Summary of the Case

The overall case is damning. In summary:

* Labour were told 17 days before the election that the CEO considered the pledge cards electoral advertisements.

* Labour offered, prior to the election, to include the pledge cards in their election return.

* That offer, was withdrawn after the election. The large cost of the pledge cards makes it difficult to reach any conclusion other than the offer was made with bad faith to stop the CEO referring them pre-election to the Police. In other words they lied to the CEO.

* The overwhelming view of the top electoral and legal authorities, including the Secretary of Justice and the Chief Electoral Officer, was that the pledge cards were very clearly electoral activity and expenses.

* The Police investigation was superficial, and did not even investigate the over-spending charge.

* The Police brought into the view of Heather Simpson that the Parliamentary Service Commission rules over-ride the . This is despite the PSC rules themselves referring to the fact some parliamentary expenditure can be electoral expenses under the Electoral Act

* The Police kept confusing the two issues, right up until after the public release, when the CEO put them right.

* The Police failed to consider that Section 214B offences have strict liability, where intent is not required.

The unfortunate effect of all this, is that the authority of the Chief Electoral Officer and the Electoral Commission have been massively undermined, perhaps fatally. If a party can ignore warnings from the CEO 19 days before the election, lie to the CEO, make offers and retract them and all without any sanction at all – then you have the wild west.

I doubt any person could read these reports and paper and not conclude that if the Police had prosecuted for over-spending, a Judge would beyond any reasonable doubt have found the key people in Labour guilty of at least an illegal offence, if not a corrupt offence. This is what you call a slam-dunk.

The pity is we will never know. The time-line has expired, no private prosecutions are possible.

I am pleased to see that since I started this series of posts, there have been three stories in the media on this issue. Nick Venter did a very well researched story in the Dom Post on Saturday (not online) and both Ruth Berry and Fran O’Sullivan wrote about it in Saturday’s Herald. Fran has written on this previously.

I didn’t do this series of posts with the aim of generating stories in the media. I did it because I just wanted the story to be documented somewhere. Each day as I read more and more documents I got more and more outraged. My friends got sick of me no doubt ringing them every day exclaiming “You won’t believe what I’ve just read”.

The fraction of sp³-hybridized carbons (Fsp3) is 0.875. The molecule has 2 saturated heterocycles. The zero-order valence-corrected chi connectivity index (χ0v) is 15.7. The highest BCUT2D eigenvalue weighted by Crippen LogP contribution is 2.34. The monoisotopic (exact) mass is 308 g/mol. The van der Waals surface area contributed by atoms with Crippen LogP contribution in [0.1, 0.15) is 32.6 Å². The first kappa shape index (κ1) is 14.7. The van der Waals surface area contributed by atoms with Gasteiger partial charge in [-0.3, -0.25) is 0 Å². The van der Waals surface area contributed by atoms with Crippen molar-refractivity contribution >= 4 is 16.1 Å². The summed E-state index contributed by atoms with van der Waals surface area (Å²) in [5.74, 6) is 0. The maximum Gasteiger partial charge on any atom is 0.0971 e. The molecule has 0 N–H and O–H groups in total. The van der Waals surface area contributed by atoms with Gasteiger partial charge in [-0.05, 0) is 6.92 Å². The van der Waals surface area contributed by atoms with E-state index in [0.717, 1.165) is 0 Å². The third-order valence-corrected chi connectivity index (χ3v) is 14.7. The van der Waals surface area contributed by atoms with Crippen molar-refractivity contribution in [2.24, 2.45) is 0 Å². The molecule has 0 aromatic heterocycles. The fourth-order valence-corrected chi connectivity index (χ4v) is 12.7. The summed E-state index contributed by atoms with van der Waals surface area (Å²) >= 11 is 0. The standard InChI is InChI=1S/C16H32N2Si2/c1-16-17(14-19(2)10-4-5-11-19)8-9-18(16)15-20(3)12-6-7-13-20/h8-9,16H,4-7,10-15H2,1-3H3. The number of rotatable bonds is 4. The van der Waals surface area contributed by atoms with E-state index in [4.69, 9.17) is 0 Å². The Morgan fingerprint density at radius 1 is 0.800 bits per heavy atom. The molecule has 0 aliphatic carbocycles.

Was this a stolen election? No-one can know. You can’t say if Labour had spent $350,000 less money (this is taking into account the $100,000 accidental extra broadcasting booked for National) they would have got less % of the vote. Certainly what you spend does affect the vote (otherwise one would not spend) but it is not a simple linear relationship.

What one can more easily determine is was it deliberate. Imagine you are in Labour and it is your worst nightmare – you are actually behind in some of the polls. National was meant to have no chance of winning in 2005 after the 2002 result yet Labour’s third term hands in the balance. The small centrist parties have said they will support the party with the most votes so even 1% or 2% makes a huge difference.

You know the CEO’s view on the pledge cards. You have a choice. You can reduce spending on your other advertising or you can risk being prosecuted after the election. You decide the election is too close to stop spending, so you take a gamble and risk prosecution. However to stop any adverse publicity pre-election from an investigation, you tell the CEO you will include the pledge cards as an expense (and implicitly restrict your other spending) so no news comes out during the final week. A few weeks later you then recant on your offer.

It may not be a stolen election, but it does make it a very dodgy “win”. If the Police had done their job then there would be the benefit of a Court Judgement to resolve the matter.

I will blog at a future date on the other non-prosecutions – the unions and the Brethren for their third party advertising and National over the GST error. But they are seperate to this case and I don’t want to muddy the waters as they have very little to do with each other.

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